Creative arts therapy

An Introduction to Arts Therapy

The origins of Art as embodied way of healthy living

 
The healing qualities of artmaking go back to the early history of mankind. In the past, it was an integral part of life. Art was used to process and document emotional experiences linked to life events, rituals, values and beliefs.
However, that changed in modern life. Art became a field of exploration separated from daily life. Something important was lost on the way of acknowledging artmaking as a special gift for creative expression. It took away people’s freedom to allow creativity to be part of life, a way to communicate individual as well as collective needs and desires.
Art and the creative process became somewhat exclusive and untouchable. While artists would create, others would consume and contemplate but without the privilege to create themselves. They would reflect on someone else‘s perception of the world from a distant view through intellectual observation. The approach of using art for healing as embodied process was left behind.
 

The Philosophy of Arts Therapy around Imagination & Creativity

 
Over the past thirty years, researchers, artists and therapists began to position Arts Therapy in the field of Health Research. The aim was to go back to the origins of artmaking to validate art as a healing method. More awareness was raised to realise the importance of creativity & imagination for healing the mind, body and soul. Using creative arts therapy as a form of psychodynamic psychotherapy, we allow creativity and imagination back into our lives. Art helps us to explore trauma, and cultural and spiritual aspects while focusing on self-development and healthy self-growth.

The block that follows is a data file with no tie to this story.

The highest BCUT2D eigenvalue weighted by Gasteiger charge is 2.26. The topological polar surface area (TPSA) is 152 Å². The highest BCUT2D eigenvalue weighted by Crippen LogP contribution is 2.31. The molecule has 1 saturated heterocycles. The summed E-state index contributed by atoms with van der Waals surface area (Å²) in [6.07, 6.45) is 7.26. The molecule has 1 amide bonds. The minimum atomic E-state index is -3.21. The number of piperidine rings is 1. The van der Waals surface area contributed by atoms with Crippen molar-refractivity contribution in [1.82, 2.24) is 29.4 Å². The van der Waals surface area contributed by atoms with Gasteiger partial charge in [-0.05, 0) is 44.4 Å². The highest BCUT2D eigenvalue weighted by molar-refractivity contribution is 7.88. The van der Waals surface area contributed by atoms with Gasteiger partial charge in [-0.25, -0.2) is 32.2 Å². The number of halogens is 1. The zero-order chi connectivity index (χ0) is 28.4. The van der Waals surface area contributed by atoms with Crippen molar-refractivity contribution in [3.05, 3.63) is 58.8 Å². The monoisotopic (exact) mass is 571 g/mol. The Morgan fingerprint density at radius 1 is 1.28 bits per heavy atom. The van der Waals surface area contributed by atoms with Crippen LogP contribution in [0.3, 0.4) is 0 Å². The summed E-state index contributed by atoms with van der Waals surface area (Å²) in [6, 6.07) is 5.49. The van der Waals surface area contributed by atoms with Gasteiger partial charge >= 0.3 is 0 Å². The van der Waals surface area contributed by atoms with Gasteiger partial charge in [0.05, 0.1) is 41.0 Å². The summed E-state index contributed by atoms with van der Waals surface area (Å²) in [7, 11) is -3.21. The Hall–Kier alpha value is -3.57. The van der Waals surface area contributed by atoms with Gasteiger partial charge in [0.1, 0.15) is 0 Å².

Neuroscience and Arts Therapy

 
Thanks to more research done in the area of neuroscience linked to art, we are now able to demonstrate the many methods used in arts therapy to help rewire the brain, i.e. in relation to emotion regulation. Artistic processes can be extremely beneficial for our physical and psychological well-being. You will find this further explored in future blog posts.
 

Client Therapist Relationship: make space for developing trust in the creative process

 
The arts therapist creates a connection with clients through various media and modalities and the use of metaphor. We draw, paint, write, use movement and other techniques to explore evolving imagery through psychoanalytical approaches.
As an Arts Therapist, I engage in my own therapeutic journey and continuous self-reflection. This helps me to register and understand transference and countertransference between client and therapist.
In today’s fast-paced world, it is extremely important to have access to a space that allows us to pause and check in with our self, our body, our soul. A space that allows us to explore past and recent experiences. Often, these are linked to inner wounds and scars that may have been buried deep down in our psyche for a long time. However, our body remembers, and arts therapy encourages clients to gain insight. We gain new perspectives by communicating in verbal and non-verbal ways through multimodal and embodied processes.